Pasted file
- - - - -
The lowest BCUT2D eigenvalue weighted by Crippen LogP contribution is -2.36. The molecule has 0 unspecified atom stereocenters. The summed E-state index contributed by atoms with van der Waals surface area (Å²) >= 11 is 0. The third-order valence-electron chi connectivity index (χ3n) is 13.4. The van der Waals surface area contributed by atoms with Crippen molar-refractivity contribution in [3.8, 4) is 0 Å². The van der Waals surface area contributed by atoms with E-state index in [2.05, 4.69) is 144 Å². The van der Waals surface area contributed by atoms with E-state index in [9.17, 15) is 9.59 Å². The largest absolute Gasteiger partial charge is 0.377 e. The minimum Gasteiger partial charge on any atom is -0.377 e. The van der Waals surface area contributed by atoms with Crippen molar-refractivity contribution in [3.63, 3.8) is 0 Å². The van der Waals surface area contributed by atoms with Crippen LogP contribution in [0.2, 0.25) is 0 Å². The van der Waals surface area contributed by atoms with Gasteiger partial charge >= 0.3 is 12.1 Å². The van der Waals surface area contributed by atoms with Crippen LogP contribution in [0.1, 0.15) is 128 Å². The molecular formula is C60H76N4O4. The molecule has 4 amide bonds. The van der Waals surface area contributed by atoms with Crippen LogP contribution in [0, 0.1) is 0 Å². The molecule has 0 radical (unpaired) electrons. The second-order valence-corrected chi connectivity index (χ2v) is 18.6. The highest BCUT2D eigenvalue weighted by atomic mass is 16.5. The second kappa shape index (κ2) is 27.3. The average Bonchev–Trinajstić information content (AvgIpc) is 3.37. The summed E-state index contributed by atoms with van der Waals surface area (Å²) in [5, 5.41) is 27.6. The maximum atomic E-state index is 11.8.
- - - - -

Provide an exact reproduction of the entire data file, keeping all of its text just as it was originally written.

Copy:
The lowest BCUT2D eigenvalue weighted by Crippen LogP contribution is -2.36. The molecule has 0 unspecified atom stereocenters. The summed E-state index contributed by atoms with van der Waals surface area (Å²) >= 11 is 0. The third-order valence-electron chi connectivity index (χ3n) is 13.4. The van der Waals surface area contributed by atoms with Crippen molar-refractivity contribution in [3.8, 4) is 0 Å². The van der Waals surface area contributed by atoms with E-state index in [2.05, 4.69) is 144 Å². The van der Waals surface area contributed by atoms with E-state index in [9.17, 15) is 9.59 Å². The largest absolute Gasteiger partial charge is 0.377 e. The minimum Gasteiger partial charge on any atom is -0.377 e. The van der Waals surface area contributed by atoms with Crippen molar-refractivity contribution in [3.63, 3.8) is 0 Å². The van der Waals surface area contributed by atoms with Crippen LogP contribution in [0.2, 0.25) is 0 Å². The van der Waals surface area contributed by atoms with Gasteiger partial charge >= 0.3 is 12.1 Å². The van der Waals surface area contributed by atoms with Crippen LogP contribution in [0.1, 0.15) is 128 Å². The molecular formula is C60H76N4O4. The molecule has 4 amide bonds. The van der Waals surface area contributed by atoms with Crippen LogP contribution in [0, 0.1) is 0 Å². The molecule has 0 radical (unpaired) electrons. The second-order valence-corrected chi connectivity index (χ2v) is 18.6. The highest BCUT2D eigenvalue weighted by atomic mass is 16.5. The second kappa shape index (κ2) is 27.3. The average Bonchev–Trinajstić information content (AvgIpc) is 3.37. The summed E-state index contributed by atoms with van der Waals surface area (Å²) in [5, 5.41) is 27.6. The maximum atomic E-state index is 11.8.